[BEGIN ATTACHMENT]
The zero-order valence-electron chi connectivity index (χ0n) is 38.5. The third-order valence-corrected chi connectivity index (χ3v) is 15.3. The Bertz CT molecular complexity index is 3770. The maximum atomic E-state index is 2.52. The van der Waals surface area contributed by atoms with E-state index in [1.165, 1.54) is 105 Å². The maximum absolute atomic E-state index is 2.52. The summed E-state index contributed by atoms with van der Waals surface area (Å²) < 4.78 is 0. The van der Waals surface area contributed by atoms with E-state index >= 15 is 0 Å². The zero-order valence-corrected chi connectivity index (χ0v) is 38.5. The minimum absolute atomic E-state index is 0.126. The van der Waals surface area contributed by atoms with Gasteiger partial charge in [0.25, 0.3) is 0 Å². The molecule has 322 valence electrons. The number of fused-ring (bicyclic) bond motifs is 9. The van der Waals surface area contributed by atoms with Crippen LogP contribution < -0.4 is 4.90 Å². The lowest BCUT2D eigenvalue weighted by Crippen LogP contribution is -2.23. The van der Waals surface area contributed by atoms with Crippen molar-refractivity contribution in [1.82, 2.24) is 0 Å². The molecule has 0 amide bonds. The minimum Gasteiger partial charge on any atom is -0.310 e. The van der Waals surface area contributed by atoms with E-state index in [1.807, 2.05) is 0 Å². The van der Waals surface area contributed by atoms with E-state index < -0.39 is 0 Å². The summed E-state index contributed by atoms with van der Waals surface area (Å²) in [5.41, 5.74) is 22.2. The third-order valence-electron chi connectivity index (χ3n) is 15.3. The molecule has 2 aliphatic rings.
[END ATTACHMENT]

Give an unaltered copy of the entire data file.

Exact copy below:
The zero-order valence-electron chi connectivity index (χ0n) is 38.5. The third-order valence-corrected chi connectivity index (χ3v) is 15.3. The Bertz CT molecular complexity index is 3770. The maximum atomic E-state index is 2.52. The van der Waals surface area contributed by atoms with E-state index in [1.165, 1.54) is 105 Å². The maximum absolute atomic E-state index is 2.52. The summed E-state index contributed by atoms with van der Waals surface area (Å²) < 4.78 is 0. The van der Waals surface area contributed by atoms with E-state index >= 15 is 0 Å². The zero-order valence-corrected chi connectivity index (χ0v) is 38.5. The minimum absolute atomic E-state index is 0.126. The van der Waals surface area contributed by atoms with Gasteiger partial charge in [0.25, 0.3) is 0 Å². The molecule has 322 valence electrons. The number of fused-ring (bicyclic) bond motifs is 9. The van der Waals surface area contributed by atoms with Crippen LogP contribution < -0.4 is 4.90 Å². The lowest BCUT2D eigenvalue weighted by Crippen LogP contribution is -2.23. The van der Waals surface area contributed by atoms with Crippen molar-refractivity contribution in [1.82, 2.24) is 0 Å². The molecule has 0 amide bonds. The minimum Gasteiger partial charge on any atom is -0.310 e. The van der Waals surface area contributed by atoms with E-state index in [1.807, 2.05) is 0 Å². The van der Waals surface area contributed by atoms with E-state index < -0.39 is 0 Å². The summed E-state index contributed by atoms with van der Waals surface area (Å²) in [5.41, 5.74) is 22.2. The third-order valence-electron chi connectivity index (χ3n) is 15.3. The molecule has 2 aliphatic rings.